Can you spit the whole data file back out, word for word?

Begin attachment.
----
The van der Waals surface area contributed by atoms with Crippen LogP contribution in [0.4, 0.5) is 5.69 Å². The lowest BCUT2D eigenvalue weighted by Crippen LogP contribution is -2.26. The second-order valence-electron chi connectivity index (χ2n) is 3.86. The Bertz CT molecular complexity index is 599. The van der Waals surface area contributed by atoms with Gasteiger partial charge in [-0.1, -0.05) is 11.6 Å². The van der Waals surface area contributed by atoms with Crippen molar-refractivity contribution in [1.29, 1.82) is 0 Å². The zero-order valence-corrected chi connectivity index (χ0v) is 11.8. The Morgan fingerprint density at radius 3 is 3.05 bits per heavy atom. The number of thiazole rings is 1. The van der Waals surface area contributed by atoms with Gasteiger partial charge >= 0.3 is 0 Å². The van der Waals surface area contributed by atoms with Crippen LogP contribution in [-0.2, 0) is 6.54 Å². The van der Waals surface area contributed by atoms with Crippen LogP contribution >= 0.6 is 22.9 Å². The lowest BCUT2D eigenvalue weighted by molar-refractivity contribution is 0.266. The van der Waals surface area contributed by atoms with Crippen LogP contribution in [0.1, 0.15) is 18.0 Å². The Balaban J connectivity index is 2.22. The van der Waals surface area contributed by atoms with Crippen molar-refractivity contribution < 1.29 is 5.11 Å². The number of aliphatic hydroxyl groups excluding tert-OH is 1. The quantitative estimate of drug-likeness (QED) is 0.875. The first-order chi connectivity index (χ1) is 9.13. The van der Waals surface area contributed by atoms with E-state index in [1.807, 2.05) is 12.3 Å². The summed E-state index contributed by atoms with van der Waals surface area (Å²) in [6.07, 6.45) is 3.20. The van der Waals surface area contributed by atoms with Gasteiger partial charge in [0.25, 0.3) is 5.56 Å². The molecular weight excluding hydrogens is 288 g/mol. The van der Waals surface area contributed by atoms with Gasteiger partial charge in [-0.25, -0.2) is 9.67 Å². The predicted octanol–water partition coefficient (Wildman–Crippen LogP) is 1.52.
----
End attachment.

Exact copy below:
The van der Waals surface area contributed by atoms with Crippen LogP contribution in [0.4, 0.5) is 5.69 Å². The lowest BCUT2D eigenvalue weighted by Crippen LogP contribution is -2.26. The second-order valence-electron chi connectivity index (χ2n) is 3.86. The Bertz CT molecular complexity index is 599. The van der Waals surface area contributed by atoms with Gasteiger partial charge in [-0.1, -0.05) is 11.6 Å². The van der Waals surface area contributed by atoms with Crippen molar-refractivity contribution in [1.29, 1.82) is 0 Å². The zero-order valence-corrected chi connectivity index (χ0v) is 11.8. The Morgan fingerprint density at radius 3 is 3.05 bits per heavy atom. The number of thiazole rings is 1. The van der Waals surface area contributed by atoms with Gasteiger partial charge >= 0.3 is 0 Å². The van der Waals surface area contributed by atoms with Crippen LogP contribution in [-0.2, 0) is 6.54 Å². The van der Waals surface area contributed by atoms with Crippen LogP contribution >= 0.6 is 22.9 Å². The lowest BCUT2D eigenvalue weighted by molar-refractivity contribution is 0.266. The van der Waals surface area contributed by atoms with Crippen LogP contribution in [0.1, 0.15) is 18.0 Å². The Balaban J connectivity index is 2.22. The van der Waals surface area contributed by atoms with Crippen molar-refractivity contribution < 1.29 is 5.11 Å². The number of aliphatic hydroxyl groups excluding tert-OH is 1. The quantitative estimate of drug-likeness (QED) is 0.875. The first-order chi connectivity index (χ1) is 9.13. The van der Waals surface area contributed by atoms with E-state index in [1.807, 2.05) is 12.3 Å². The summed E-state index contributed by atoms with van der Waals surface area (Å²) in [6.07, 6.45) is 3.20. The van der Waals surface area contributed by atoms with Gasteiger partial charge in [0.25, 0.3) is 5.56 Å². The molecular weight excluding hydrogens is 288 g/mol. The van der Waals surface area contributed by atoms with Gasteiger partial charge in [-0.25, -0.2) is 9.67 Å². The predicted octanol–water partition coefficient (Wildman–Crippen LogP) is 1.52.